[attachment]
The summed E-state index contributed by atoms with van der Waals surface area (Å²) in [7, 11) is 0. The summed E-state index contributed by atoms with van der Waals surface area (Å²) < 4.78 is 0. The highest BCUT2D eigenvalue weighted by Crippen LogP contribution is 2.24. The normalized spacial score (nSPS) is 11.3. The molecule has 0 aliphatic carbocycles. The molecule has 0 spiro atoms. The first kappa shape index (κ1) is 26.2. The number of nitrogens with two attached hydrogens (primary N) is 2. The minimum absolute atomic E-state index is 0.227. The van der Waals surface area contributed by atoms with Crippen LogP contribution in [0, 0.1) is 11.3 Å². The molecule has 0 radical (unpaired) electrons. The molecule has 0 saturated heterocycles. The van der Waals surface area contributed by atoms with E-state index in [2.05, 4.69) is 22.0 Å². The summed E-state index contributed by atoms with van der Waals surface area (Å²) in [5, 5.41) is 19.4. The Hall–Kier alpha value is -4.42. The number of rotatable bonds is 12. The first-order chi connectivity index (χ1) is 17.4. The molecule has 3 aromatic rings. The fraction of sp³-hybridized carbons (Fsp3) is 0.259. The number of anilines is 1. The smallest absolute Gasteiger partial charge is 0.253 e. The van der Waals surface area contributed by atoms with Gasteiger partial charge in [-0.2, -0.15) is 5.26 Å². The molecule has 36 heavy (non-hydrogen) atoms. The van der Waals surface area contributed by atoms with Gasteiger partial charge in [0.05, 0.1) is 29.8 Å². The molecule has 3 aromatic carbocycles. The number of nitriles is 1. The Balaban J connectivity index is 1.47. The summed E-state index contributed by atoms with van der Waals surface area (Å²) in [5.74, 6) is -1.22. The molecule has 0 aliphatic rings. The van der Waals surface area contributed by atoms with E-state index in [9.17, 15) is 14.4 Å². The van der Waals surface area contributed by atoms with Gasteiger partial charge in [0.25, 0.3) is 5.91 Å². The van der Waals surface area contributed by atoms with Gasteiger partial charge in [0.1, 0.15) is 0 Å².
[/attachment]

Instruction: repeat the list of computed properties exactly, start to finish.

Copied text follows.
The summed E-state index contributed by atoms with van der Waals surface area (Å²) in [7, 11) is 0. The summed E-state index contributed by atoms with van der Waals surface area (Å²) < 4.78 is 0. The highest BCUT2D eigenvalue weighted by Crippen LogP contribution is 2.24. The normalized spacial score (nSPS) is 11.3. The molecule has 0 aliphatic carbocycles. The molecule has 0 spiro atoms. The first kappa shape index (κ1) is 26.2. The number of nitrogens with two attached hydrogens (primary N) is 2. The minimum absolute atomic E-state index is 0.227. The van der Waals surface area contributed by atoms with Crippen LogP contribution in [0, 0.1) is 11.3 Å². The molecule has 0 radical (unpaired) electrons. The molecule has 0 saturated heterocycles. The van der Waals surface area contributed by atoms with E-state index in [2.05, 4.69) is 22.0 Å². The summed E-state index contributed by atoms with van der Waals surface area (Å²) in [5, 5.41) is 19.4. The Hall–Kier alpha value is -4.42. The number of rotatable bonds is 12. The first-order chi connectivity index (χ1) is 17.4. The molecule has 3 aromatic rings. The fraction of sp³-hybridized carbons (Fsp3) is 0.259. The number of anilines is 1. The smallest absolute Gasteiger partial charge is 0.253 e. The van der Waals surface area contributed by atoms with Gasteiger partial charge in [-0.2, -0.15) is 5.26 Å². The molecule has 36 heavy (non-hydrogen) atoms. The van der Waals surface area contributed by atoms with Gasteiger partial charge in [0.05, 0.1) is 29.8 Å². The molecule has 3 aromatic carbocycles. The number of nitriles is 1. The Balaban J connectivity index is 1.47. The summed E-state index contributed by atoms with van der Waals surface area (Å²) in [5.74, 6) is -1.22. The molecule has 0 aliphatic rings. The van der Waals surface area contributed by atoms with E-state index in [9.17, 15) is 14.4 Å². The van der Waals surface area contributed by atoms with Gasteiger partial charge in [0.25, 0.3) is 5.91 Å². The van der Waals surface area contributed by atoms with Gasteiger partial charge in [0.1, 0.15) is 0 Å².